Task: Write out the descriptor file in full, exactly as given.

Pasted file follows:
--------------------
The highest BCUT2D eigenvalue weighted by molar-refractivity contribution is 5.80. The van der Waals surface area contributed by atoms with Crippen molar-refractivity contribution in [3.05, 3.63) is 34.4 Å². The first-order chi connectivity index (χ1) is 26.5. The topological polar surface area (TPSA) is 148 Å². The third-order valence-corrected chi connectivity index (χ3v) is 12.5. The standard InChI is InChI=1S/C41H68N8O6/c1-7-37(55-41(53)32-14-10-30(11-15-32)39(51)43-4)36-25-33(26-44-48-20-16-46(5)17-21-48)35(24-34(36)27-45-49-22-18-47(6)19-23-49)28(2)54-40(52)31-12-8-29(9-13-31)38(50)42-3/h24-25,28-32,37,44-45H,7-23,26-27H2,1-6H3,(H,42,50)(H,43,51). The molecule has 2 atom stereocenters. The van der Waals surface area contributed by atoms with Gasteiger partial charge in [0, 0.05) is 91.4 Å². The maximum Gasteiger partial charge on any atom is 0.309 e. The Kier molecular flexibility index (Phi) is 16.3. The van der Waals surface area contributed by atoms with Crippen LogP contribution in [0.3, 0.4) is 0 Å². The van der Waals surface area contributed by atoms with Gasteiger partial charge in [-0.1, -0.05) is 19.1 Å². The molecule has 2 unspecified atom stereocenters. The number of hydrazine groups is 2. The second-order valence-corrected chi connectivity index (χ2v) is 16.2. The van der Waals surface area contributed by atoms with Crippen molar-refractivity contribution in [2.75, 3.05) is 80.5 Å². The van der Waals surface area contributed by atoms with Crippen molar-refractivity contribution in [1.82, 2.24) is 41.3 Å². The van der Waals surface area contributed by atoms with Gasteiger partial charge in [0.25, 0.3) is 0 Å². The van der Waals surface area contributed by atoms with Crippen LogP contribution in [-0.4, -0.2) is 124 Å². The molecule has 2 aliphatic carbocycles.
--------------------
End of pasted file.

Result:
The highest BCUT2D eigenvalue weighted by molar-refractivity contribution is 5.80. The van der Waals surface area contributed by atoms with Crippen molar-refractivity contribution in [3.05, 3.63) is 34.4 Å². The first-order chi connectivity index (χ1) is 26.5. The topological polar surface area (TPSA) is 148 Å². The third-order valence-corrected chi connectivity index (χ3v) is 12.5. The standard InChI is InChI=1S/C41H68N8O6/c1-7-37(55-41(53)32-14-10-30(11-15-32)39(51)43-4)36-25-33(26-44-48-20-16-46(5)17-21-48)35(24-34(36)27-45-49-22-18-47(6)19-23-49)28(2)54-40(52)31-12-8-29(9-13-31)38(50)42-3/h24-25,28-32,37,44-45H,7-23,26-27H2,1-6H3,(H,42,50)(H,43,51). The molecule has 2 atom stereocenters. The van der Waals surface area contributed by atoms with Gasteiger partial charge in [0, 0.05) is 91.4 Å². The maximum Gasteiger partial charge on any atom is 0.309 e. The Kier molecular flexibility index (Phi) is 16.3. The van der Waals surface area contributed by atoms with Crippen LogP contribution in [0.3, 0.4) is 0 Å². The van der Waals surface area contributed by atoms with Gasteiger partial charge in [-0.1, -0.05) is 19.1 Å². The molecule has 2 unspecified atom stereocenters. The number of hydrazine groups is 2. The second-order valence-corrected chi connectivity index (χ2v) is 16.2. The van der Waals surface area contributed by atoms with Crippen molar-refractivity contribution in [2.75, 3.05) is 80.5 Å². The van der Waals surface area contributed by atoms with Crippen molar-refractivity contribution in [1.82, 2.24) is 41.3 Å². The van der Waals surface area contributed by atoms with Gasteiger partial charge in [0.25, 0.3) is 0 Å². The van der Waals surface area contributed by atoms with Crippen LogP contribution in [-0.4, -0.2) is 124 Å². The molecule has 2 aliphatic carbocycles.